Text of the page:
Typically, silica is the main gangue mineral that needs to be separated. Iron ore with high-silica content (more than about 2%) is not considered an acceptable feed for most DR processes. This is due to limitations not in the DR process itself, but the usual customer, an EAF steelmaking shop. EAFs are not designed to handle the large amounts of slag that result from using low-grade iron ores, which makes the BF a better choice in this situation. Besides silica, phosphorus, sulfur, and manganese are other impurities that are not desirable in the product and are removed from the crude ore, if economically and technically feasible.

Beneficiation of copper ores is done almost exclusively by selective froth flotation. Flotation entails first attaching fine copper mineral particles to bubbles rising through an orewater pulp and, second, collecting the copper minerals at the top of the pulp as a briefly stable mineralwaterair froth. Noncopper minerals do not attach to the rising bubbles; they are discarded as tailings. The selectivity of the process is controlled by chemical reagents added to the pulp. The process is continuous and it is done on a large scale103 to 105 tonnes of ore feed per day.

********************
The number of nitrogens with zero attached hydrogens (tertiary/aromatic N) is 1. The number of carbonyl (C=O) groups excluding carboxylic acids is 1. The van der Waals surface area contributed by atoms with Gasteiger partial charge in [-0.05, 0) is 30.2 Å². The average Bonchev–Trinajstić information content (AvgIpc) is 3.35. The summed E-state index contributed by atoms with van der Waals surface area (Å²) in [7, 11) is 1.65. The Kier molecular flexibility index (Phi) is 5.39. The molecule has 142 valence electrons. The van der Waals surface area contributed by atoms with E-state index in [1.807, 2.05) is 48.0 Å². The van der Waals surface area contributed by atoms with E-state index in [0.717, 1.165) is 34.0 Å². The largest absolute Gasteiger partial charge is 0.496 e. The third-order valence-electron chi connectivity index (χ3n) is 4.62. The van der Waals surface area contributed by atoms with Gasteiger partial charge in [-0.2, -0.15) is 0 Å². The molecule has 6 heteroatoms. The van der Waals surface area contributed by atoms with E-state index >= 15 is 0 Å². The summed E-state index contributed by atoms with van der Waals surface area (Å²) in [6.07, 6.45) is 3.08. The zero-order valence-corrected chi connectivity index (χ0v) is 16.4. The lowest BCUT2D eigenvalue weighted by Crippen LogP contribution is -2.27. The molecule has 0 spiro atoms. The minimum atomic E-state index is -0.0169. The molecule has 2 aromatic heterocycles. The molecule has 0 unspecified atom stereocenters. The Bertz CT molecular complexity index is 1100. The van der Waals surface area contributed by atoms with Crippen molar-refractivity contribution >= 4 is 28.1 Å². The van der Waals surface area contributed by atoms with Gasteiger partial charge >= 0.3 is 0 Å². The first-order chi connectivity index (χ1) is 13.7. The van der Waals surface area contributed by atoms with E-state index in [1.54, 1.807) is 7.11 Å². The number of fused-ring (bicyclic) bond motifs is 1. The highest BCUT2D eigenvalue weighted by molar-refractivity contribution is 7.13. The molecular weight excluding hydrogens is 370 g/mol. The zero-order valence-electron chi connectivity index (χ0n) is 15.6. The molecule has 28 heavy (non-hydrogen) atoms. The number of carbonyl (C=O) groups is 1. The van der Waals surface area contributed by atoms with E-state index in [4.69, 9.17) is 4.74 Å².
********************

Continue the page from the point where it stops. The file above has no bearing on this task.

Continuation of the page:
Beneficiation is begun with crushing and wet-grinding the ore to typically 10100m. This ensures that the copper mineral grains are for the most part liberated from the worthless minerals. This comminution is carried out with gyratory crushers and rotary grinding mills. The grinding is usually done with hard ore pieces or hard steel balls, sometimes both. The product of crushing and grinding is a waterparticle pulp, comprising 35% solids.